In his report regarding introduction of modern education in Madrasas, Justice M.S.A.Siddiqui notes- “Most of the Madarsas are averse to the introduction of modern education. Some of the books taught in this system are antiquated and others have become irrelevant to the global society we live in. The curriculum of majority of Madarsas is exclusivist, which could give rise to fundamentalist tendencies among the students. It is a welcome trend, however, that some of the Madarsas have introduced modern education complemented with religious education.
In majority of these Madarsas, though, the students have no access to modern secular education. This not only breeds a sense of alienation, but also isolates them from the inclusive society that India is. General secular education will open the doors of perception and act as the natural light of mind for our people to live pro-actively in the total contest. If modern education is introduced in these Madarsas, it will certainly create conditions for promoting modern and secular outlook among students and empower them to participate as equal partners in an inclusive society.”
Justice Siddiqui further points out that the managers of Madrasas are completely confused regarding the objectives of Madrasa teachings. The curriculum prescribed in the Madrasas are neither uniform nor scientific. He cautions that-“What students learn in Madarsas is very largely based on religious instructions that fail to equip them with the skills required today. Muslims in India must realize that they are actually scraping the bottom of the education barrel in an era of internationalism.”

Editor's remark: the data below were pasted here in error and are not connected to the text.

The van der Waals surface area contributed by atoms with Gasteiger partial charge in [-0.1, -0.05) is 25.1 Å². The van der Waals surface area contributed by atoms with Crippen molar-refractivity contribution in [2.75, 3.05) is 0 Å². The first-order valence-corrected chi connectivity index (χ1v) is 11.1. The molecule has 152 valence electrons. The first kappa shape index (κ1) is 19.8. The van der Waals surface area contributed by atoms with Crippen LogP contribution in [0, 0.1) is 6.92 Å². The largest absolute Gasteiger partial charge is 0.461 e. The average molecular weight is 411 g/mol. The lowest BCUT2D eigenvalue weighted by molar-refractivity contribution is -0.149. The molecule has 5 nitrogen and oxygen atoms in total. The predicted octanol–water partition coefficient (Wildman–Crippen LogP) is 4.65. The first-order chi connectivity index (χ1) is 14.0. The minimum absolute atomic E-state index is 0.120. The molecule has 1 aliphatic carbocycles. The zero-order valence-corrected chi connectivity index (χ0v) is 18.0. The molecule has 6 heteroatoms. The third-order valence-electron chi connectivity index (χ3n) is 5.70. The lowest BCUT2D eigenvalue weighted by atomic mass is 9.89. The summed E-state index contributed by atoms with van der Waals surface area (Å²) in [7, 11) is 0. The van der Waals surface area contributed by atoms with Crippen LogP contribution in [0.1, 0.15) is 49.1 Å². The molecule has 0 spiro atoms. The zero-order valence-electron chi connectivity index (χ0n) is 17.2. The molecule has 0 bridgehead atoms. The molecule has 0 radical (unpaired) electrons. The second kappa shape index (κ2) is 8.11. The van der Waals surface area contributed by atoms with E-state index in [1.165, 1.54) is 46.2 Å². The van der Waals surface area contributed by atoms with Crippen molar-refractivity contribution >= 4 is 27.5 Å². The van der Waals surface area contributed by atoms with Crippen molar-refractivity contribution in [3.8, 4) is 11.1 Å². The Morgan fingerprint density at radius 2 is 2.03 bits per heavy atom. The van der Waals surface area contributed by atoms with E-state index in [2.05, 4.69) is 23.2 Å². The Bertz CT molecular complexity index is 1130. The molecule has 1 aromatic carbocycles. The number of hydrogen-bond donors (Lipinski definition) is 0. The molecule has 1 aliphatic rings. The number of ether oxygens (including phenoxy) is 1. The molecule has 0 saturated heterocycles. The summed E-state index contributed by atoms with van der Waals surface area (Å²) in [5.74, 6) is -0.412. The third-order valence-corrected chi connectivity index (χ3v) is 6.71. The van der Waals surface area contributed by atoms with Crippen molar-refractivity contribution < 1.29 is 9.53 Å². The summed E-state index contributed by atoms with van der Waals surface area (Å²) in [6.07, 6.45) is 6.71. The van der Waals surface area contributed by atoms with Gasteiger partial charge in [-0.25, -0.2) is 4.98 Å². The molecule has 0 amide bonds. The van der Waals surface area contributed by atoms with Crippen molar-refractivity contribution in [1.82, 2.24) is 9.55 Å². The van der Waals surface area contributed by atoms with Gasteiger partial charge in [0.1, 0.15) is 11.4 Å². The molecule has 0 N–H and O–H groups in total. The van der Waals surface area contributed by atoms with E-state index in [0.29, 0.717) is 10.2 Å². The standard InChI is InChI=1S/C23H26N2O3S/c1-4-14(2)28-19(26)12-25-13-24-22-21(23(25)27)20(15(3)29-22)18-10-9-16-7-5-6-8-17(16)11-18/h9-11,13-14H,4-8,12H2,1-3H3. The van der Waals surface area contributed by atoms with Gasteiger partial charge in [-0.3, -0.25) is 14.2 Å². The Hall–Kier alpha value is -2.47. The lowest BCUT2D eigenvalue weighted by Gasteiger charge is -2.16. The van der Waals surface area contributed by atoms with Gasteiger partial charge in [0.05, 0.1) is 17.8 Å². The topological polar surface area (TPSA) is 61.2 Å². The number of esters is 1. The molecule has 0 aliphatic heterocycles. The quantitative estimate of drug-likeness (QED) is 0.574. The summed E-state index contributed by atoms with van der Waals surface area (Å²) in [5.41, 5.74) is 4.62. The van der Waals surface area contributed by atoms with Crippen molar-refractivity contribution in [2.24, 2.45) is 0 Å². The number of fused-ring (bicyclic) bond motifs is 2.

“Dar-ul-Uloom, Deoband” and “Dar-ul-Uloom Nadwat-ul Ulama, Lucknow” are two of the premier institutes of Islamic learning in India. They have a comprehensive syllabus that covers wide range of topics. The Nadwat-ul-Ulama of Lucknow also brought about certain far-reaching changes in the traditional curriculum of the Qaumi Madrasas. The primary five years cover complete primary education as prescribed for general schools along with giving religious lessons.
But, these changes are only limited to famous and well established Madrasas. A large number of Madrasas are neither affiliated to the Central Board nor registered with the state government. According to Maharashtra government’s data, only 1889 Madrasas are present in Maharashtra. But, Maulana Syed Athar Ali, a Muslim Personal Law Board member, has been quoted as saying that there are7000 Madrasas in Maharashtra.
It means that more than half of the Madrasas in Maharashtra function independently and have their own syllabus giving more importance to Islamic subjects and in some cases completely ignoring secular subjects. This has resulted in alienation and further deprivation of Muslim students who study in these Madrasas.
Therefore, it becomes very vital to bring about modernization of Madrasas for the benefit of the Muslim population of India.